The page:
Hi there, I recently went to a Toyota dealership and I mentioned there was a minor noise coming from the engine. They came back and said they thought I needed a water pump and an alternator. I guess I'm skeptical and certainly don't want to pay for something that isn't needed (especially something so expensive.) If I schedule these services through yourmechanic and the mechanic determines those repairs aren't necessary, what happens? I don't want to waste anyone's time, but also don't want to spend unnecessary money. Thank you.
My car has 85000 miles.
My car has an automatic transmission.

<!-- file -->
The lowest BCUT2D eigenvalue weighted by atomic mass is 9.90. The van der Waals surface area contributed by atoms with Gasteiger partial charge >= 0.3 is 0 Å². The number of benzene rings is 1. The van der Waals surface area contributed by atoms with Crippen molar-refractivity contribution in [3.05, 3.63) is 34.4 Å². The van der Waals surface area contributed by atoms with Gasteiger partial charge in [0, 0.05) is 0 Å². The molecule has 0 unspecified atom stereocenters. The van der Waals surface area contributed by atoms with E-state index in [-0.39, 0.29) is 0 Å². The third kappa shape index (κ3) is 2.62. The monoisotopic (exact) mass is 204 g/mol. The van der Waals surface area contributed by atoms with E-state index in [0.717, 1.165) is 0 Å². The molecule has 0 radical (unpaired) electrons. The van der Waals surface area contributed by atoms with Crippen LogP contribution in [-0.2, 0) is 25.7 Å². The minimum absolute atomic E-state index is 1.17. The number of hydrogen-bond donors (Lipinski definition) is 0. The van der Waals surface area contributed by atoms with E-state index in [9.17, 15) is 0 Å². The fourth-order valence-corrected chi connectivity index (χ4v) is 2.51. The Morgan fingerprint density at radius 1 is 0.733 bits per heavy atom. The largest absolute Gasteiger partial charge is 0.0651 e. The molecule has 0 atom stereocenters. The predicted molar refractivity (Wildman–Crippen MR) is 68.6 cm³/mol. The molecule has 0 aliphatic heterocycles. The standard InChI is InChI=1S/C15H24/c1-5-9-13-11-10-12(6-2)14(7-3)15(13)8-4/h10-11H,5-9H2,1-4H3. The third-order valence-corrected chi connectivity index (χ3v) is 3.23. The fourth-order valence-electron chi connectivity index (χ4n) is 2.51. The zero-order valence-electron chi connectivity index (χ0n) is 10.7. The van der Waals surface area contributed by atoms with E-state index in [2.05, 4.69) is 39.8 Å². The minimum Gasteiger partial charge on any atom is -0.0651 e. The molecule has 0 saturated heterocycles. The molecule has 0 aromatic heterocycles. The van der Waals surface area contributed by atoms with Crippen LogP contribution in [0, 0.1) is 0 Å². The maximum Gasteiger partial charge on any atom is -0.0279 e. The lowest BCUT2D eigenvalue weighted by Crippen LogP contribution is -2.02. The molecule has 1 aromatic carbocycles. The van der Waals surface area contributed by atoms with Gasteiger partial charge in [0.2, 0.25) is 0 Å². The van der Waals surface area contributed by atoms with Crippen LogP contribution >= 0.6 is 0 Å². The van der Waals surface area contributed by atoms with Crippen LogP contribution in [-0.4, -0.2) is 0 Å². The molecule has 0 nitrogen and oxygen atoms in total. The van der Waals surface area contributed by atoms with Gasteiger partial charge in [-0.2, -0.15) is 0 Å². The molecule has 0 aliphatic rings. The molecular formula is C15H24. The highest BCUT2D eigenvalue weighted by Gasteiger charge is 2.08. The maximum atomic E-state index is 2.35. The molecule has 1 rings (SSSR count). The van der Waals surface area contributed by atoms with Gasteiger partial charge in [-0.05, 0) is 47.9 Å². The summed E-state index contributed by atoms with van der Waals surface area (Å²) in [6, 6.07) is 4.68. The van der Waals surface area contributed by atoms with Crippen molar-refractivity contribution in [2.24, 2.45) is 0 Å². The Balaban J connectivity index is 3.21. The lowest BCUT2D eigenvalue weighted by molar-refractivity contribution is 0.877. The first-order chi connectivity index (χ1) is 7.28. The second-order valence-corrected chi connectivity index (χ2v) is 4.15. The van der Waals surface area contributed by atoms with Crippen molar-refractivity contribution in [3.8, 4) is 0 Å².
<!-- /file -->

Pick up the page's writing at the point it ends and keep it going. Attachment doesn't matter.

With regard to the dealership, or any mechanic for that matter, simply ask for the evidence substantiating the diagnosis and proposed repair. In the case of an alternator, once the drive belt is removed from the engine, and the engine is run momentarily, the noise should completely disappear. That does not rule out other rotating components though (driven by the belt) as the source of noise and so the alternator itself must be examined further. In any event, with regard to the replacement of any component on a vehicle, there will always be available tangible evidence substantiating the replacement if the part is really faulty. If you do not obtain a rational or credible response once you request that evidence, that is your indication that there is nothing wrong with the part. Furthermore, any conscientious, professional mechanic who correctly diagnoses a faulty part will be glad to answer your questions, in any degree of detail that you desire, and provide tangible and understandable proof of the diagnostic. If he or she doesn’t, that is not an individual who has your best interests at heart. With regard to the water pump, assuming the pump is not operating dry, water pumps do not typically make noise. If the pump seal or bearing is failing, there is a weep hole adjacent to the pump bearing and the leakage through that weep hole will be noticeable (not necessarily zero leakage, but rather "excessive"). Any significant leakage (again, other than a de minimus leak) does warrant pump replacement. If you want the engine noise conclusively pinpointed, and then learn of the required corrective action (if any is required; not all noises represent failures), please request a vehicle noise diagnostic and the responding certified mechanic will definitely find the origin of the noise. If you have further questions or concerns, do not hesitate to re-contact YourMechanic as we are always here to help you.
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